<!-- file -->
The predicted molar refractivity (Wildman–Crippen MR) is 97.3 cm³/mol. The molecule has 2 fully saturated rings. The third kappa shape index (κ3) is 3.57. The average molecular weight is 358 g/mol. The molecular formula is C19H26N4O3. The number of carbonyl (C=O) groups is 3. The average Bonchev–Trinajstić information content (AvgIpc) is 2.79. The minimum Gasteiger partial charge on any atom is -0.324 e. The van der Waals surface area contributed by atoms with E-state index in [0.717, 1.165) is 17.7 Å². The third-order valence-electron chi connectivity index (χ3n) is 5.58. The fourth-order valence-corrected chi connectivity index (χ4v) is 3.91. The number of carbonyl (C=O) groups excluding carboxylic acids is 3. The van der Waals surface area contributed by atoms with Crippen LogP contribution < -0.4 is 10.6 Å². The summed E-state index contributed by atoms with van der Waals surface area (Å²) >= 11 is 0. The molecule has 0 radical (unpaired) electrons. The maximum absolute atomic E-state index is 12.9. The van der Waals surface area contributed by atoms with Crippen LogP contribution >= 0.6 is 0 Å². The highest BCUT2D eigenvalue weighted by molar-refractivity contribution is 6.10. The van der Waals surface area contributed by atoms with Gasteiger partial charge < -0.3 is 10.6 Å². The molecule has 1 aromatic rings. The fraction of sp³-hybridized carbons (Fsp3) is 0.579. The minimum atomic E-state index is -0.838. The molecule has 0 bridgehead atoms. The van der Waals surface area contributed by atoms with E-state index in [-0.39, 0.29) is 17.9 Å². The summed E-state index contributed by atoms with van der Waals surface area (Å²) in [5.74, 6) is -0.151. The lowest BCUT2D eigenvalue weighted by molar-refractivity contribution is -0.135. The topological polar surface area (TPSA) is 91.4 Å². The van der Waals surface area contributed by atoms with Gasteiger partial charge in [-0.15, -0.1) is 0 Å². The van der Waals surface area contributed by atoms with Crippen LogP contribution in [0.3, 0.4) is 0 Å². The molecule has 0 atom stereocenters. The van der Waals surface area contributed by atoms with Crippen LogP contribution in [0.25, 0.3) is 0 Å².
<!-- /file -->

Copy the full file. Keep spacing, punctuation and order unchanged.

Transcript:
The predicted molar refractivity (Wildman–Crippen MR) is 97.3 cm³/mol. The molecule has 2 fully saturated rings. The third kappa shape index (κ3) is 3.57. The average molecular weight is 358 g/mol. The molecular formula is C19H26N4O3. The number of carbonyl (C=O) groups is 3. The average Bonchev–Trinajstić information content (AvgIpc) is 2.79. The minimum Gasteiger partial charge on any atom is -0.324 e. The van der Waals surface area contributed by atoms with E-state index in [0.717, 1.165) is 17.7 Å². The third-order valence-electron chi connectivity index (χ3n) is 5.58. The fourth-order valence-corrected chi connectivity index (χ4v) is 3.91. The number of carbonyl (C=O) groups excluding carboxylic acids is 3. The van der Waals surface area contributed by atoms with Crippen LogP contribution < -0.4 is 10.6 Å². The summed E-state index contributed by atoms with van der Waals surface area (Å²) >= 11 is 0. The molecule has 0 radical (unpaired) electrons. The maximum absolute atomic E-state index is 12.9. The van der Waals surface area contributed by atoms with Crippen LogP contribution >= 0.6 is 0 Å². The highest BCUT2D eigenvalue weighted by molar-refractivity contribution is 6.10. The van der Waals surface area contributed by atoms with Gasteiger partial charge < -0.3 is 10.6 Å². The molecule has 1 aromatic rings. The fraction of sp³-hybridized carbons (Fsp3) is 0.579. The minimum atomic E-state index is -0.838. The molecule has 0 bridgehead atoms. The van der Waals surface area contributed by atoms with E-state index in [-0.39, 0.29) is 17.9 Å². The summed E-state index contributed by atoms with van der Waals surface area (Å²) in [5.74, 6) is -0.151. The lowest BCUT2D eigenvalue weighted by molar-refractivity contribution is -0.135. The topological polar surface area (TPSA) is 91.4 Å². The van der Waals surface area contributed by atoms with Gasteiger partial charge in [-0.15, -0.1) is 0 Å². The van der Waals surface area contributed by atoms with Crippen LogP contribution in [0.3, 0.4) is 0 Å². The molecule has 0 atom stereocenters. The van der Waals surface area contributed by atoms with Crippen LogP contribution in [0.25, 0.3) is 0 Å².